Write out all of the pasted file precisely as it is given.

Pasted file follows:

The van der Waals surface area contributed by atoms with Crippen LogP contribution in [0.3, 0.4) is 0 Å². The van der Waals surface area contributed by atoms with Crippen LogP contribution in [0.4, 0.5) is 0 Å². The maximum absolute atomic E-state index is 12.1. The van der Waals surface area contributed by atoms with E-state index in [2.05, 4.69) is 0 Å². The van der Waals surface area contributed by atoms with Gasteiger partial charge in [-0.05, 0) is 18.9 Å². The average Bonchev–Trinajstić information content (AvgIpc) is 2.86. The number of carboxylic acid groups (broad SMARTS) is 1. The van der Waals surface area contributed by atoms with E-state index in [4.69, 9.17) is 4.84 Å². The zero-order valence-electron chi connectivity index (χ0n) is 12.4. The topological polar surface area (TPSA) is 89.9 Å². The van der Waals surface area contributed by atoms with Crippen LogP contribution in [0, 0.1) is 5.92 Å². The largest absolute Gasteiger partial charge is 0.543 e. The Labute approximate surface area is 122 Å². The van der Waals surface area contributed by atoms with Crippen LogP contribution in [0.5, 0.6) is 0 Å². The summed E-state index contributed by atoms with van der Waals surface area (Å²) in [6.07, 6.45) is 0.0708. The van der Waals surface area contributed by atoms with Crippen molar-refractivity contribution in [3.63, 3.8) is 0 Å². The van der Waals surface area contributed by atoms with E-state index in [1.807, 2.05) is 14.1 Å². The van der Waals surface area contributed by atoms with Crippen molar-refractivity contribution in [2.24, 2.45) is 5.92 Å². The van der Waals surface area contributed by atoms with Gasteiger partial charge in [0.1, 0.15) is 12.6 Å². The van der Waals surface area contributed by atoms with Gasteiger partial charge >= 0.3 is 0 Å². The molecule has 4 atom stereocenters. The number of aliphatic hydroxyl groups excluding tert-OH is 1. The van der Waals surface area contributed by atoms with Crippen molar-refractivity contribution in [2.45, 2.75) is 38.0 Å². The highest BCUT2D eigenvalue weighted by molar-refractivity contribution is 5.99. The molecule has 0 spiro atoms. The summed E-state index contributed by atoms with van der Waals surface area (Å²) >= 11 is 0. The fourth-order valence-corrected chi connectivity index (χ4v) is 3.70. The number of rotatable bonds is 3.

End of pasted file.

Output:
The van der Waals surface area contributed by atoms with Crippen LogP contribution in [0.3, 0.4) is 0 Å². The van der Waals surface area contributed by atoms with Crippen LogP contribution in [0.4, 0.5) is 0 Å². The maximum absolute atomic E-state index is 12.1. The van der Waals surface area contributed by atoms with E-state index in [2.05, 4.69) is 0 Å². The van der Waals surface area contributed by atoms with Gasteiger partial charge in [-0.05, 0) is 18.9 Å². The average Bonchev–Trinajstić information content (AvgIpc) is 2.86. The number of carboxylic acid groups (broad SMARTS) is 1. The van der Waals surface area contributed by atoms with E-state index in [4.69, 9.17) is 4.84 Å². The zero-order valence-electron chi connectivity index (χ0n) is 12.4. The topological polar surface area (TPSA) is 89.9 Å². The van der Waals surface area contributed by atoms with Crippen LogP contribution in [0, 0.1) is 5.92 Å². The largest absolute Gasteiger partial charge is 0.543 e. The Labute approximate surface area is 122 Å². The van der Waals surface area contributed by atoms with Crippen LogP contribution in [0.5, 0.6) is 0 Å². The summed E-state index contributed by atoms with van der Waals surface area (Å²) in [6.07, 6.45) is 0.0708. The van der Waals surface area contributed by atoms with Crippen molar-refractivity contribution in [3.63, 3.8) is 0 Å². The van der Waals surface area contributed by atoms with E-state index in [1.807, 2.05) is 14.1 Å². The van der Waals surface area contributed by atoms with Crippen molar-refractivity contribution in [2.24, 2.45) is 5.92 Å². The van der Waals surface area contributed by atoms with Gasteiger partial charge in [0.1, 0.15) is 12.6 Å². The van der Waals surface area contributed by atoms with Gasteiger partial charge >= 0.3 is 0 Å². The molecule has 4 atom stereocenters. The number of aliphatic hydroxyl groups excluding tert-OH is 1. The van der Waals surface area contributed by atoms with Crippen molar-refractivity contribution in [2.45, 2.75) is 38.0 Å². The highest BCUT2D eigenvalue weighted by molar-refractivity contribution is 5.99. The molecule has 0 spiro atoms. The summed E-state index contributed by atoms with van der Waals surface area (Å²) >= 11 is 0. The fourth-order valence-corrected chi connectivity index (χ4v) is 3.70. The number of rotatable bonds is 3.